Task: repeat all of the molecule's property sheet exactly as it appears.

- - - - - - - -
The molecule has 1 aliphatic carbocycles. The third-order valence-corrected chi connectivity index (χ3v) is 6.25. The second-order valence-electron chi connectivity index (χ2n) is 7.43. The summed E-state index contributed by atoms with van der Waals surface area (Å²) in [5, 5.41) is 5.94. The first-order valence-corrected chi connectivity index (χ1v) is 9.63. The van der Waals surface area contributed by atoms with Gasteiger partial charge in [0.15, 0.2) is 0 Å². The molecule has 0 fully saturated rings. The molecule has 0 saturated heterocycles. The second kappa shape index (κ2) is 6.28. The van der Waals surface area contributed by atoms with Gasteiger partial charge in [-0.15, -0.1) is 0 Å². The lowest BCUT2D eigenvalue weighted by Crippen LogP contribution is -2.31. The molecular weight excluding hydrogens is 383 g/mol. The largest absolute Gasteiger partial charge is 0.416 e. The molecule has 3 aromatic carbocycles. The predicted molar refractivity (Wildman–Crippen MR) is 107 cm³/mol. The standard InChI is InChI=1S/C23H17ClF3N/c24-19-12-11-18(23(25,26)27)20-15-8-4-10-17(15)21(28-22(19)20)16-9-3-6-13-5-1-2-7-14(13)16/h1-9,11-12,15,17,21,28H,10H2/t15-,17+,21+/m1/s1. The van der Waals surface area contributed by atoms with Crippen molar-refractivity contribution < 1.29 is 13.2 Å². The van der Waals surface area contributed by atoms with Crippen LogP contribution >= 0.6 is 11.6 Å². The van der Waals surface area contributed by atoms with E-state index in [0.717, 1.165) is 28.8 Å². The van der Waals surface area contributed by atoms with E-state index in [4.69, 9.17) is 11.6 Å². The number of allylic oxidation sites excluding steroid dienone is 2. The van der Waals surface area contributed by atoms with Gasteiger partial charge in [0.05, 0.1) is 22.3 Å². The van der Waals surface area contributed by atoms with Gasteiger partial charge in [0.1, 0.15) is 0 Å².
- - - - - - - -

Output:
The molecule has 1 aliphatic carbocycles. The third-order valence-corrected chi connectivity index (χ3v) is 6.25. The second-order valence-electron chi connectivity index (χ2n) is 7.43. The summed E-state index contributed by atoms with van der Waals surface area (Å²) in [5, 5.41) is 5.94. The first-order valence-corrected chi connectivity index (χ1v) is 9.63. The van der Waals surface area contributed by atoms with Gasteiger partial charge in [0.15, 0.2) is 0 Å². The molecule has 0 fully saturated rings. The molecule has 0 saturated heterocycles. The second kappa shape index (κ2) is 6.28. The van der Waals surface area contributed by atoms with Gasteiger partial charge in [-0.15, -0.1) is 0 Å². The lowest BCUT2D eigenvalue weighted by Crippen LogP contribution is -2.31. The molecular weight excluding hydrogens is 383 g/mol. The largest absolute Gasteiger partial charge is 0.416 e. The molecule has 3 aromatic carbocycles. The predicted molar refractivity (Wildman–Crippen MR) is 107 cm³/mol. The standard InChI is InChI=1S/C23H17ClF3N/c24-19-12-11-18(23(25,26)27)20-15-8-4-10-17(15)21(28-22(19)20)16-9-3-6-13-5-1-2-7-14(13)16/h1-9,11-12,15,17,21,28H,10H2/t15-,17+,21+/m1/s1. The van der Waals surface area contributed by atoms with Crippen molar-refractivity contribution < 1.29 is 13.2 Å². The van der Waals surface area contributed by atoms with Crippen LogP contribution >= 0.6 is 11.6 Å². The van der Waals surface area contributed by atoms with E-state index in [0.717, 1.165) is 28.8 Å². The van der Waals surface area contributed by atoms with E-state index in [4.69, 9.17) is 11.6 Å². The number of allylic oxidation sites excluding steroid dienone is 2. The van der Waals surface area contributed by atoms with Gasteiger partial charge in [0.05, 0.1) is 22.3 Å². The van der Waals surface area contributed by atoms with Gasteiger partial charge in [0.1, 0.15) is 0 Å².